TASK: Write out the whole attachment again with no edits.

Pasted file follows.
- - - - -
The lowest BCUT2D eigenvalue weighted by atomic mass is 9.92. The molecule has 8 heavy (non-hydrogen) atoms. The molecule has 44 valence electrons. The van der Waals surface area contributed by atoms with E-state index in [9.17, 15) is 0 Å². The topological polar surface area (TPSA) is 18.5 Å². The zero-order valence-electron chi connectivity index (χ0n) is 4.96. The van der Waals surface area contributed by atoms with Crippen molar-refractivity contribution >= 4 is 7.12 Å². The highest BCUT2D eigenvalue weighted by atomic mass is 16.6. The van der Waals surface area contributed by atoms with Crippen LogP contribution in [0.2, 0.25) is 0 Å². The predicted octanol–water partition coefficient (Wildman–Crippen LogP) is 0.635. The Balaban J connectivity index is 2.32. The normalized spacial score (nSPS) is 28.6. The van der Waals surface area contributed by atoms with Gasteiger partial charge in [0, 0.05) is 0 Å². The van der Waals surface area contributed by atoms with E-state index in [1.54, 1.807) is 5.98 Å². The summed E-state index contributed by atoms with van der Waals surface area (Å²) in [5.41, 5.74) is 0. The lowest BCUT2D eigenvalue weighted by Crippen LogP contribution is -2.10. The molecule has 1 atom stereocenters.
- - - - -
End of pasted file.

The lowest BCUT2D eigenvalue weighted by atomic mass is 9.92. The molecule has 8 heavy (non-hydrogen) atoms. The molecule has 44 valence electrons. The van der Waals surface area contributed by atoms with E-state index in [9.17, 15) is 0 Å². The topological polar surface area (TPSA) is 18.5 Å². The zero-order valence-electron chi connectivity index (χ0n) is 4.96. The van der Waals surface area contributed by atoms with Crippen molar-refractivity contribution >= 4 is 7.12 Å². The highest BCUT2D eigenvalue weighted by atomic mass is 16.6. The van der Waals surface area contributed by atoms with Crippen LogP contribution in [0.2, 0.25) is 0 Å². The predicted octanol–water partition coefficient (Wildman–Crippen LogP) is 0.635. The Balaban J connectivity index is 2.32. The normalized spacial score (nSPS) is 28.6. The van der Waals surface area contributed by atoms with Gasteiger partial charge in [0, 0.05) is 0 Å². The van der Waals surface area contributed by atoms with E-state index in [1.54, 1.807) is 5.98 Å². The summed E-state index contributed by atoms with van der Waals surface area (Å²) in [5.41, 5.74) is 0. The lowest BCUT2D eigenvalue weighted by Crippen LogP contribution is -2.10. The molecule has 1 atom stereocenters.